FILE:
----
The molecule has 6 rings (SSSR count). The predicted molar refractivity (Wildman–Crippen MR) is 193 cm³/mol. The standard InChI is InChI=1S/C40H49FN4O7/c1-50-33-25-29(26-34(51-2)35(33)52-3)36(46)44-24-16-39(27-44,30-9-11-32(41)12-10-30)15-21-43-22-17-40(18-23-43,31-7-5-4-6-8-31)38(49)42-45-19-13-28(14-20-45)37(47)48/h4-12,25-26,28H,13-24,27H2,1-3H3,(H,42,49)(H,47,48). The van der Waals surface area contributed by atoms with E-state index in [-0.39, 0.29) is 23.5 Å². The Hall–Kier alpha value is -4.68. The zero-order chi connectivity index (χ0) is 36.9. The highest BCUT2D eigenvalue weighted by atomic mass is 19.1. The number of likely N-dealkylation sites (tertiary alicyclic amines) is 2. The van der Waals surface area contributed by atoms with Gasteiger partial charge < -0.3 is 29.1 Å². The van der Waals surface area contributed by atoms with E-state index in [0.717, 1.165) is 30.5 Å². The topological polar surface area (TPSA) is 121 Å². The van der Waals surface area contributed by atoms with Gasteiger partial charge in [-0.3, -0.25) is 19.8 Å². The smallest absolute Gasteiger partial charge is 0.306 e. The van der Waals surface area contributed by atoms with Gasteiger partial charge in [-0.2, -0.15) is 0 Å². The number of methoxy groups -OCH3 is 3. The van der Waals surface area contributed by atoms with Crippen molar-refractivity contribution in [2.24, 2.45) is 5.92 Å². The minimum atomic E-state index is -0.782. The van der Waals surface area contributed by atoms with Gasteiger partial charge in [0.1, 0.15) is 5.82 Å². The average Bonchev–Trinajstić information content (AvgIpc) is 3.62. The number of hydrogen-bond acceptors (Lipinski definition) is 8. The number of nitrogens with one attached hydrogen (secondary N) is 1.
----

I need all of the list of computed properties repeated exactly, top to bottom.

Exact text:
The molecule has 6 rings (SSSR count). The predicted molar refractivity (Wildman–Crippen MR) is 193 cm³/mol. The standard InChI is InChI=1S/C40H49FN4O7/c1-50-33-25-29(26-34(51-2)35(33)52-3)36(46)44-24-16-39(27-44,30-9-11-32(41)12-10-30)15-21-43-22-17-40(18-23-43,31-7-5-4-6-8-31)38(49)42-45-19-13-28(14-20-45)37(47)48/h4-12,25-26,28H,13-24,27H2,1-3H3,(H,42,49)(H,47,48). The van der Waals surface area contributed by atoms with E-state index in [-0.39, 0.29) is 23.5 Å². The Hall–Kier alpha value is -4.68. The zero-order chi connectivity index (χ0) is 36.9. The highest BCUT2D eigenvalue weighted by atomic mass is 19.1. The number of likely N-dealkylation sites (tertiary alicyclic amines) is 2. The van der Waals surface area contributed by atoms with Gasteiger partial charge < -0.3 is 29.1 Å². The van der Waals surface area contributed by atoms with E-state index in [0.717, 1.165) is 30.5 Å². The topological polar surface area (TPSA) is 121 Å². The van der Waals surface area contributed by atoms with Gasteiger partial charge in [-0.3, -0.25) is 19.8 Å². The smallest absolute Gasteiger partial charge is 0.306 e. The van der Waals surface area contributed by atoms with Gasteiger partial charge in [-0.2, -0.15) is 0 Å². The number of methoxy groups -OCH3 is 3. The van der Waals surface area contributed by atoms with Crippen molar-refractivity contribution in [2.24, 2.45) is 5.92 Å². The minimum atomic E-state index is -0.782. The van der Waals surface area contributed by atoms with Gasteiger partial charge in [0.1, 0.15) is 5.82 Å². The average Bonchev–Trinajstić information content (AvgIpc) is 3.62. The number of hydrogen-bond acceptors (Lipinski definition) is 8. The number of nitrogens with one attached hydrogen (secondary N) is 1.